Never forget 8-03
If you build a two-story replica of the World Trade Center out of milk crates and shrubbery, you'd better call it art or people will think you're crazy. As a tribute to those who lost their lives, William Hamilton erected his Trade Center on the front lawn of his Euclid home. The towers are constructed from Army-surplus milk crates, each packed with soil and shrubs. "I counted them the other day," Hamilton says proudly. "There were 2,162 plants exactly."

It took awhile to prefect the stress dynamics. This is Hamilton's third installation, and there were casualties along the way. "August 3rd, 2004 was my September 11th, because that's when it fell," he says, reflecting back upon that tragic day. "The strangest thing I noticed was the ant colony that was living underneath." He watched the ants scurry away from the towers, a microcosm of the larger event. "Nature kind of had a flashback."

Photos of his work can be seen at Cleveland State's Art Gallery through December 10.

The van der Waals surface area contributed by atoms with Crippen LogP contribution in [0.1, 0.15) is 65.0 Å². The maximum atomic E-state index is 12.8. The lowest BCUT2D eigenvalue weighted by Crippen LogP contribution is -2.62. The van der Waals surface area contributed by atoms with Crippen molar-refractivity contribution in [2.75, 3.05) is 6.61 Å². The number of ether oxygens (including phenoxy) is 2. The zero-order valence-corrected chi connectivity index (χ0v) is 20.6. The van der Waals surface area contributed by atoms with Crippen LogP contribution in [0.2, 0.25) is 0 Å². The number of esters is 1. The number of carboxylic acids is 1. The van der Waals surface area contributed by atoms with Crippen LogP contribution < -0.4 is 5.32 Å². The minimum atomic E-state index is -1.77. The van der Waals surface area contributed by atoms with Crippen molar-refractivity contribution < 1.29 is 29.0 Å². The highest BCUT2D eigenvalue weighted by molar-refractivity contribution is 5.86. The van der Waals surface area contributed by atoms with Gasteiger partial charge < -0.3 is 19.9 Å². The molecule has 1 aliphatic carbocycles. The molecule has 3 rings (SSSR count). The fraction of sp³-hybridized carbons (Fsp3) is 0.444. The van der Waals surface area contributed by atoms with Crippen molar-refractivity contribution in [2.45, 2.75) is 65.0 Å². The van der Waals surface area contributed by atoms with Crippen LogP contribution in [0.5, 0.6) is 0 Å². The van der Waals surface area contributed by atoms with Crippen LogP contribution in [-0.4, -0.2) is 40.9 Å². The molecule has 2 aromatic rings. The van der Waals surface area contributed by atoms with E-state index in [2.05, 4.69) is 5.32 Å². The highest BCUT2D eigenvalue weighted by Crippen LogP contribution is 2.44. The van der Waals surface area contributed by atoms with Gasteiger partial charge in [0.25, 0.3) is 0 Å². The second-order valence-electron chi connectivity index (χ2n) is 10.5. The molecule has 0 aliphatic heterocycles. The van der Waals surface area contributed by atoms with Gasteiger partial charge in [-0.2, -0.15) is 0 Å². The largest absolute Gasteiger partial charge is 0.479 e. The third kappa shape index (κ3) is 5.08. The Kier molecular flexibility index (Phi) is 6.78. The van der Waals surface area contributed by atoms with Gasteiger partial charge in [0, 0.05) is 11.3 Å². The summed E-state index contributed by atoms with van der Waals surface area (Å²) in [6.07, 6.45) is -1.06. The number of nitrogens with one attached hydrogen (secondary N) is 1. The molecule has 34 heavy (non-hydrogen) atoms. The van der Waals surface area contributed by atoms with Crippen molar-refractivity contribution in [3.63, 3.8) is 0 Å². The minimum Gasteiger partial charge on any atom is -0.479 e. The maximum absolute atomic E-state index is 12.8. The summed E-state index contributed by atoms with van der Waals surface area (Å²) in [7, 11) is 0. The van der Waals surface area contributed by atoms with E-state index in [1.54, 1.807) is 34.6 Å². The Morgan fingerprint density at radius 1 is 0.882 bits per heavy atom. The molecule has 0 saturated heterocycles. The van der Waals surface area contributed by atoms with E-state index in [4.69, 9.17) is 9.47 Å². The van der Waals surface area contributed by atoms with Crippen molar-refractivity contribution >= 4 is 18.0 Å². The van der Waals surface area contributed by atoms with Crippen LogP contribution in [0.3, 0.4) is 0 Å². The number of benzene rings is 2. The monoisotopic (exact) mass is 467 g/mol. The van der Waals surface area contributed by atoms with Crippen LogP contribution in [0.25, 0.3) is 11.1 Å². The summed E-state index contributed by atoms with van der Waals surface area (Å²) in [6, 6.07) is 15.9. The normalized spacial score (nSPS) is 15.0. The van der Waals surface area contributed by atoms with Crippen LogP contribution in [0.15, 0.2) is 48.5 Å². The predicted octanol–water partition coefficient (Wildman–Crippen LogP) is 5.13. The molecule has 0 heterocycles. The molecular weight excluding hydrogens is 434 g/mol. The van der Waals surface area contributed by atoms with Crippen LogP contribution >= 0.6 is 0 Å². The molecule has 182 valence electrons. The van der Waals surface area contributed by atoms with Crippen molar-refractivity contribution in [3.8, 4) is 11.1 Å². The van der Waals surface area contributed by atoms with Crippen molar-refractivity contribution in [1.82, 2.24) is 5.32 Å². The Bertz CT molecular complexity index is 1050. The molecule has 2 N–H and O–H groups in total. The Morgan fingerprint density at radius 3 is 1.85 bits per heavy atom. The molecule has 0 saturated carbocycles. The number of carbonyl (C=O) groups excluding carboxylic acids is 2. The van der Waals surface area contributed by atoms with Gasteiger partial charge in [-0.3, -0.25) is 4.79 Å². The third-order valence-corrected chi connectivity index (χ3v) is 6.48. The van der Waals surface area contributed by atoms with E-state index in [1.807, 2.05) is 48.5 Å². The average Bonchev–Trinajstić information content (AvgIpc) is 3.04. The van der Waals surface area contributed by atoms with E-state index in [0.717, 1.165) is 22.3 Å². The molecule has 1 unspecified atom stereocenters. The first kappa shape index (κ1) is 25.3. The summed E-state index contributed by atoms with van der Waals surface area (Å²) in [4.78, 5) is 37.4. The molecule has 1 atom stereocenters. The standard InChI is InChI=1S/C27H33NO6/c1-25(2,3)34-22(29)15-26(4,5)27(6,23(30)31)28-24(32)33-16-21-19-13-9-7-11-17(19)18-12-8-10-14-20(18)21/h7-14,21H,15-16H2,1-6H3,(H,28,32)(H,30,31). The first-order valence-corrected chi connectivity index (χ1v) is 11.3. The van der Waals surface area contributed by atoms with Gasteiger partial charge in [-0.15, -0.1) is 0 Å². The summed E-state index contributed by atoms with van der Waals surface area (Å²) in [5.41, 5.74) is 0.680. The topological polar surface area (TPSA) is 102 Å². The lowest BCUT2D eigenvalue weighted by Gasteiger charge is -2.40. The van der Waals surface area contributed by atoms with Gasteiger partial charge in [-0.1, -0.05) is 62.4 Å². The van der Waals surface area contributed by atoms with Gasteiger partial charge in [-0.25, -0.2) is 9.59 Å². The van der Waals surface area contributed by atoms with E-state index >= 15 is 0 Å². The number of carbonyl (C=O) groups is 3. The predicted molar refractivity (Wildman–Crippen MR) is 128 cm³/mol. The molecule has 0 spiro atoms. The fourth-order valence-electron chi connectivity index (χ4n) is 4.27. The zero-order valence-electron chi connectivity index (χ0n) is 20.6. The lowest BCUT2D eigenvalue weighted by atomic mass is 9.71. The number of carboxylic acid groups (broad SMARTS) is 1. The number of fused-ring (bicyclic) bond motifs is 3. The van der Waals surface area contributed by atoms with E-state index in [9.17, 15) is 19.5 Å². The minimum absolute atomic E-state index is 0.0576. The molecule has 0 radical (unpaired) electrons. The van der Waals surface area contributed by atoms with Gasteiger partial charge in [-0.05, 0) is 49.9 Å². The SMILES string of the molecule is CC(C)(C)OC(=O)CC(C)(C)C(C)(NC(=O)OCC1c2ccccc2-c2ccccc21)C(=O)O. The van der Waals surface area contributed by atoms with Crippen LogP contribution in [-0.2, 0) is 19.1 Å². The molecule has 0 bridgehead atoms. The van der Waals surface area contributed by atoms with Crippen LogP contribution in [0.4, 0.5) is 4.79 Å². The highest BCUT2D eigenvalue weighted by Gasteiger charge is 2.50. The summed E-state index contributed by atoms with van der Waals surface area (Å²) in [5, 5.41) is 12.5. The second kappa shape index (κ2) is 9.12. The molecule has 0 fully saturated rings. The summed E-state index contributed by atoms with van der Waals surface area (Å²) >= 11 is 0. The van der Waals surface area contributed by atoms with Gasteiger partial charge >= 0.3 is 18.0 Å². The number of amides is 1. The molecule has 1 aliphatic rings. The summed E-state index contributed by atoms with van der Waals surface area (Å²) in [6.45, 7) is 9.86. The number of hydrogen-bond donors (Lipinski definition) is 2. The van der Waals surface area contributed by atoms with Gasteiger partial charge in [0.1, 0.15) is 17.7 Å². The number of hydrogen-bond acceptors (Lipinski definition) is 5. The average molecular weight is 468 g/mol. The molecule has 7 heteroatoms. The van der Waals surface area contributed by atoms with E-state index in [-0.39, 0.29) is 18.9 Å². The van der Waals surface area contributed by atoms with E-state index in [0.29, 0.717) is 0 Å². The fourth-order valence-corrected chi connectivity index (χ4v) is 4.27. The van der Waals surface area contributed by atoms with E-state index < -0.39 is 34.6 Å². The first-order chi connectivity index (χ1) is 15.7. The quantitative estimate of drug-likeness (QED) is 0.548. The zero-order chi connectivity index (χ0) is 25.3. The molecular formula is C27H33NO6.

19 strikes again!
Last week, a shocking Channel 19 exposé revealed that -- gasp! -- workers at the County Auditor's office drink beer on the job. Auditor Frank Russo promptly fired them.

The revelations prompted a similar investigation at Scene. Channel 19's hidden camera caught longtime reporter Thomas Francis ordering a Michelob Ultra at the Winking Lizard, which led to his dismissal. The paper issued a terse, one-sentence statement: "Simply put, there is no place at Scene for guys who drink low-carb beer."

Security guards escorted Francis from the building. "I wanted a beer buzz without the carb guilt," said Francis, shortly before the guards threw him down a flight of stairs.